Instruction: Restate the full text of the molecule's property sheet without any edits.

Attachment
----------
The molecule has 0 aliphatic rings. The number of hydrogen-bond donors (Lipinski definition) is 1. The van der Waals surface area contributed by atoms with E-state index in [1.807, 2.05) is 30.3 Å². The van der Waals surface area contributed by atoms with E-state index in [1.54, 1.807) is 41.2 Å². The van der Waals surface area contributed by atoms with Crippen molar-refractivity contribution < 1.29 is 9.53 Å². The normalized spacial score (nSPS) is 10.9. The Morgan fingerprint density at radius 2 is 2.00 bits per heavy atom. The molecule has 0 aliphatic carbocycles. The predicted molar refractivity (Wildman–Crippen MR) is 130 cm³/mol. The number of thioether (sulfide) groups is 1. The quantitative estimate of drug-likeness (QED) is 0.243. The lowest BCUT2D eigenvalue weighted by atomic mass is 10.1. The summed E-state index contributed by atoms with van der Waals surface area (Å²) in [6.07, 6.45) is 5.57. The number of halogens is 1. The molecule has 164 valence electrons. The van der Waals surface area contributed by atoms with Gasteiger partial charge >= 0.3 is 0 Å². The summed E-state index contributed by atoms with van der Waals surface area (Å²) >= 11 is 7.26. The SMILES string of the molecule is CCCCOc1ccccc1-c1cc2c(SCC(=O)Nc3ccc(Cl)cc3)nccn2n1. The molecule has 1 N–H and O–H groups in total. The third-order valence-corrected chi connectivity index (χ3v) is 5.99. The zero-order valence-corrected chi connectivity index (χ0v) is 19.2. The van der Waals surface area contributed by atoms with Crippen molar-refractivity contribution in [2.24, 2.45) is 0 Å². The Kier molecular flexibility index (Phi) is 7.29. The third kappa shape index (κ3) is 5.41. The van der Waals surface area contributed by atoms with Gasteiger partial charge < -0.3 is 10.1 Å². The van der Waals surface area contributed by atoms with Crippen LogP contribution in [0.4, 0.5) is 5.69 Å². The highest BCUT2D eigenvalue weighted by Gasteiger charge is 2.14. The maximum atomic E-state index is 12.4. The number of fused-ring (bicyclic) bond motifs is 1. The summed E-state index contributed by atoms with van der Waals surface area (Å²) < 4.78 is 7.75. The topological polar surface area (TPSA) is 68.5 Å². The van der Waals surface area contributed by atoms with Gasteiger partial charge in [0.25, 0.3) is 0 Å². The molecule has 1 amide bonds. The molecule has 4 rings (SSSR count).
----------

The molecule has 0 aliphatic rings. The number of hydrogen-bond donors (Lipinski definition) is 1. The van der Waals surface area contributed by atoms with E-state index in [1.807, 2.05) is 30.3 Å². The van der Waals surface area contributed by atoms with E-state index in [1.54, 1.807) is 41.2 Å². The van der Waals surface area contributed by atoms with Crippen molar-refractivity contribution < 1.29 is 9.53 Å². The normalized spacial score (nSPS) is 10.9. The Morgan fingerprint density at radius 2 is 2.00 bits per heavy atom. The molecule has 0 aliphatic carbocycles. The predicted molar refractivity (Wildman–Crippen MR) is 130 cm³/mol. The number of thioether (sulfide) groups is 1. The quantitative estimate of drug-likeness (QED) is 0.243. The lowest BCUT2D eigenvalue weighted by atomic mass is 10.1. The summed E-state index contributed by atoms with van der Waals surface area (Å²) in [6.07, 6.45) is 5.57. The number of halogens is 1. The molecule has 164 valence electrons. The van der Waals surface area contributed by atoms with Gasteiger partial charge >= 0.3 is 0 Å². The summed E-state index contributed by atoms with van der Waals surface area (Å²) >= 11 is 7.26. The SMILES string of the molecule is CCCCOc1ccccc1-c1cc2c(SCC(=O)Nc3ccc(Cl)cc3)nccn2n1. The molecule has 1 N–H and O–H groups in total. The third-order valence-corrected chi connectivity index (χ3v) is 5.99. The zero-order valence-corrected chi connectivity index (χ0v) is 19.2. The van der Waals surface area contributed by atoms with Crippen molar-refractivity contribution in [2.24, 2.45) is 0 Å². The Kier molecular flexibility index (Phi) is 7.29. The third kappa shape index (κ3) is 5.41. The van der Waals surface area contributed by atoms with Gasteiger partial charge < -0.3 is 10.1 Å². The van der Waals surface area contributed by atoms with Crippen LogP contribution in [0.4, 0.5) is 5.69 Å². The highest BCUT2D eigenvalue weighted by Gasteiger charge is 2.14. The maximum atomic E-state index is 12.4. The number of fused-ring (bicyclic) bond motifs is 1. The summed E-state index contributed by atoms with van der Waals surface area (Å²) < 4.78 is 7.75. The topological polar surface area (TPSA) is 68.5 Å². The van der Waals surface area contributed by atoms with Gasteiger partial charge in [0.25, 0.3) is 0 Å². The molecule has 1 amide bonds. The molecule has 4 rings (SSSR count).